By Tina Richards
The Orange Park Association Board recommended a “no” vote on the 128-unit Trails at Santiago Creek housing project proposed for the Sully-Miller property in East Orange, following a public hearing, April 8.
The board is tasked by the City of Orange to provide recommendations to the planning commission on projects within Orange Park Acres. Approximately 39 acres of the project site fall within OPA and are governed by the community’s Specific Plan. Although the city’s General Plan identifies the property as “resource – sand and gravel,” the OPA plan designates it “open space.” The East Orange General Plan, which covers another 37 acres of the property, also calls it “open space”
To enable tract housing, the City of Orange will have to amend both plans with residential zoning designations.
Can you hear me now?
The unanimous OP Association Board decision followed an hour and a half of public comments delivered at the scheduled hearing. Ninety percent of the speakers, including residents of neighboring Mabury Ranch and The Colony, opposed the project. They cited the mandates of the specific plans, the inadequacy of two Draft Environmental Impact Reports (DEIR), increased traffic congestion and the inhospitality of the property itself. A former sand and gravel mine, now a repository for construction dirt, the property is on a flood plain, abuts a methane gas field, is riddled with deep silt deposits and harbors unknown waste materials.
One OPA homeowner, two from Mabury Ranch and one from The Reserve supported the project, noting that developer Milan Capital was offering benefits to the community in exchange for development rights, and that the 128-home proposal was better than the dirt-dumping and stockpiling that exists there now.
Milan consultant Frank Elfend was invited to the hearing, but did not attend. It is customary for a project representative to appear at such public hearings to present the proposal and answer questions. Elfend, instead, sent a letter indicating that he would not be present because Orange Park Acres refused to negotiate with him.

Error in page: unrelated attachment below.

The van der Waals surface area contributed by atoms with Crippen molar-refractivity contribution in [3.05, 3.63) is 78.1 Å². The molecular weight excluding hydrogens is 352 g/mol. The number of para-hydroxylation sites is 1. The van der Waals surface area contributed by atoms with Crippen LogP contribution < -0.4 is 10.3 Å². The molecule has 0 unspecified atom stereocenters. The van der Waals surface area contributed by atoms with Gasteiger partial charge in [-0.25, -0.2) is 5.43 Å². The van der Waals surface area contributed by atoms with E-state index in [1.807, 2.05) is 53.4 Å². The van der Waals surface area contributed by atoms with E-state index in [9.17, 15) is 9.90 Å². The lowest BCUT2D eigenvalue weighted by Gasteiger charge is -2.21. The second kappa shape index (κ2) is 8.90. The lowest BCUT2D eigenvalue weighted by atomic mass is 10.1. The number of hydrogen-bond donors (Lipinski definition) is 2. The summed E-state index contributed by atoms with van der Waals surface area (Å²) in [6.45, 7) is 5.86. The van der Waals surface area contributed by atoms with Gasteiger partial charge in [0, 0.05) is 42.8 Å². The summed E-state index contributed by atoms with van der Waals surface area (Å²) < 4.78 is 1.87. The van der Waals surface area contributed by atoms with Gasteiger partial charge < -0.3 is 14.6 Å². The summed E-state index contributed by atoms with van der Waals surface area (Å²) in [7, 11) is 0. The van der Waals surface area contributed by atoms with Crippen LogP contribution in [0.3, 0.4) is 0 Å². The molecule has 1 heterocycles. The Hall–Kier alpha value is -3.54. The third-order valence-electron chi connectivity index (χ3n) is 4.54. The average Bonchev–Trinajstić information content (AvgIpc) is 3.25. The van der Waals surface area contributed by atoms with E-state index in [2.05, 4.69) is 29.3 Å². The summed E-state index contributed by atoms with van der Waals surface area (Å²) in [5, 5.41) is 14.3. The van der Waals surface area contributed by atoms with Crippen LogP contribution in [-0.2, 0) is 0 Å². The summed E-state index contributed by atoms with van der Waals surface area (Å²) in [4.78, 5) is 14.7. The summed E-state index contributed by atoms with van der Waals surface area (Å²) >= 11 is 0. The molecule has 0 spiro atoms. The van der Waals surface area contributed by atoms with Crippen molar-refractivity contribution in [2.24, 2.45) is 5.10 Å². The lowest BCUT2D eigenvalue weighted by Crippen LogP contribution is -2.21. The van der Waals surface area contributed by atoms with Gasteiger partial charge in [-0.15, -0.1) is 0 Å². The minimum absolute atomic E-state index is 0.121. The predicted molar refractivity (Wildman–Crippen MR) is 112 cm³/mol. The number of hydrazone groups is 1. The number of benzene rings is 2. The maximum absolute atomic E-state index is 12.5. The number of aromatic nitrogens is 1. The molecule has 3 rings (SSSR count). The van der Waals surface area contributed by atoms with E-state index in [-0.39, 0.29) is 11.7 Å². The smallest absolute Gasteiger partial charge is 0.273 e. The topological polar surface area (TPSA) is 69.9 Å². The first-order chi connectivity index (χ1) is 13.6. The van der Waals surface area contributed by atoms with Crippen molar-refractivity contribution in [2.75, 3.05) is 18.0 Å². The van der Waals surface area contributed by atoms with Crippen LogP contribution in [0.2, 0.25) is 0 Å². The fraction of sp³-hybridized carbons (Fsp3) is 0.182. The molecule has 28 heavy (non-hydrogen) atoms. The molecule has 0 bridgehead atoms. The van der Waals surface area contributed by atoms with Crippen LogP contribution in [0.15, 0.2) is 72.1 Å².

All talked out
Negotiations had, indeed, broken down last year when Milan/Elfend refused to consider a 47-home version on one-acre lots. That proposal, presented by a liaison committee composed of Reserve, Mabury Ranch and OPA representatives, would have nearly doubled the development rights Milan already has on another portion of the property by switching the open space and residential zoning designations between parcels.
A 12-acre section north of Santiago Creek is already designated residential, as is the seven-acre horse arena across the street from the Sully-Miller property. Milan can build houses there without any general or specific plan amendments. Following the developer’s rejection of the 47-unit proposal, Orange Park Acres has declined to continue “counting houses.” It is, instead, encouraging Milan to build where it can and asking the city to adhere to its Specific Plan.
“I see the applicant (Elfend) can’t be bothered to attend tonight,” Board Member Ryan Mongan pointed out, noting that many unanswered questions remain to be addressed. “The liabilities of this development will fall on all of us,” he said.
Laura Thomas referred to the “open space” designation on “page 99” of the OPA Specific Plan. She also cited the developer’s nonresponse to comments on the DEIR raised by the community. “We have no answers yet,” she said, “but the developer wants to move forward.”
Leroy Pendray honed in on the projected truck trips (over 250,000) required to move the mounds of dirt that currently overwhelm the site. “They don’t want to address that,” he challenged. “Nothing will happen until those mounds of dirt are gone. And Milan won’t have to do anything there for 10 years [the possible duration of city approvals].”
Jim Cathcart agreed with his colleagues. “The DEIR has many flaws,” he said. “It needs revision, but not for 128 homes.”
“I’ve taken a good hard look at all the documents,” Board President Don Bradley added. “Sometimes plans get amended, but there needs to be a good reason to do it. This proposal is not that good reason. We’ve gotten no action on our DEIR comments. This developer is not taking us seriously.”
“Milan is not going to build there,” Sherry Panttaja summarized. “Milan is just looking to get a zone change. That’s it. As soon as Milan gets its zoning, it’s going to sell the property to the next bidder. And then we’ll start this process all over again with the next buyer.”
The board voted 6-0 (three members were absent) to recommend a “no” vote to the planning commission. The planning commission may hear the issue as soon as this month.
OPA Board votes to reject
Sully-Miller development plan